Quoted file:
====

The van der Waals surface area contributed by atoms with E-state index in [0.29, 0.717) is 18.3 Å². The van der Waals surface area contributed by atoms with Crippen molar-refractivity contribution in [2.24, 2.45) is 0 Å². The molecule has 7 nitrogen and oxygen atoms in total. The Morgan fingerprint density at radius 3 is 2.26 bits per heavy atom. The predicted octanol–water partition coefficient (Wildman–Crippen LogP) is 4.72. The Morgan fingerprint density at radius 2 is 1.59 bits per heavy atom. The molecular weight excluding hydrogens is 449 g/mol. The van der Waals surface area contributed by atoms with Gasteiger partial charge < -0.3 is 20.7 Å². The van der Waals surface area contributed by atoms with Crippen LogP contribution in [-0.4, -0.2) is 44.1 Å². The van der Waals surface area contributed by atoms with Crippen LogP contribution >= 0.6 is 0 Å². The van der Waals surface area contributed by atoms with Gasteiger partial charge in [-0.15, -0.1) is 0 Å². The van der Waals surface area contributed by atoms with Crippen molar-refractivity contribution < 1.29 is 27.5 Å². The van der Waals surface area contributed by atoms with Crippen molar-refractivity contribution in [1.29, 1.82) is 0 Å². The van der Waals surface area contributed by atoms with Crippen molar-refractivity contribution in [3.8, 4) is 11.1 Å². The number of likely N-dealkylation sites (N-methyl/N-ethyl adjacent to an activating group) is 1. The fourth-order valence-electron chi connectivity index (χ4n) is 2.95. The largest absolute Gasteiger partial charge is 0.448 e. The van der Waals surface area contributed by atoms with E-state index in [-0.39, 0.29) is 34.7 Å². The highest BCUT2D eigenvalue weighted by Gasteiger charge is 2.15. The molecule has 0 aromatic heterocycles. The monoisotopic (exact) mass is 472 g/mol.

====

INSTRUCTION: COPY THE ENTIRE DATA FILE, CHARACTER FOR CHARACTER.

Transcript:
The van der Waals surface area contributed by atoms with E-state index in [0.29, 0.717) is 18.3 Å². The van der Waals surface area contributed by atoms with Crippen molar-refractivity contribution in [2.24, 2.45) is 0 Å². The molecule has 7 nitrogen and oxygen atoms in total. The Morgan fingerprint density at radius 3 is 2.26 bits per heavy atom. The predicted octanol–water partition coefficient (Wildman–Crippen LogP) is 4.72. The Morgan fingerprint density at radius 2 is 1.59 bits per heavy atom. The molecular weight excluding hydrogens is 449 g/mol. The van der Waals surface area contributed by atoms with Gasteiger partial charge < -0.3 is 20.7 Å². The van der Waals surface area contributed by atoms with Crippen LogP contribution in [-0.4, -0.2) is 44.1 Å². The van der Waals surface area contributed by atoms with Crippen LogP contribution >= 0.6 is 0 Å². The van der Waals surface area contributed by atoms with Gasteiger partial charge in [-0.15, -0.1) is 0 Å². The van der Waals surface area contributed by atoms with Crippen molar-refractivity contribution < 1.29 is 27.5 Å². The van der Waals surface area contributed by atoms with Crippen molar-refractivity contribution in [1.29, 1.82) is 0 Å². The van der Waals surface area contributed by atoms with Crippen molar-refractivity contribution in [3.8, 4) is 11.1 Å². The number of likely N-dealkylation sites (N-methyl/N-ethyl adjacent to an activating group) is 1. The fourth-order valence-electron chi connectivity index (χ4n) is 2.95. The largest absolute Gasteiger partial charge is 0.448 e. The van der Waals surface area contributed by atoms with E-state index in [-0.39, 0.29) is 34.7 Å². The highest BCUT2D eigenvalue weighted by Gasteiger charge is 2.15. The molecule has 0 aromatic heterocycles. The monoisotopic (exact) mass is 472 g/mol.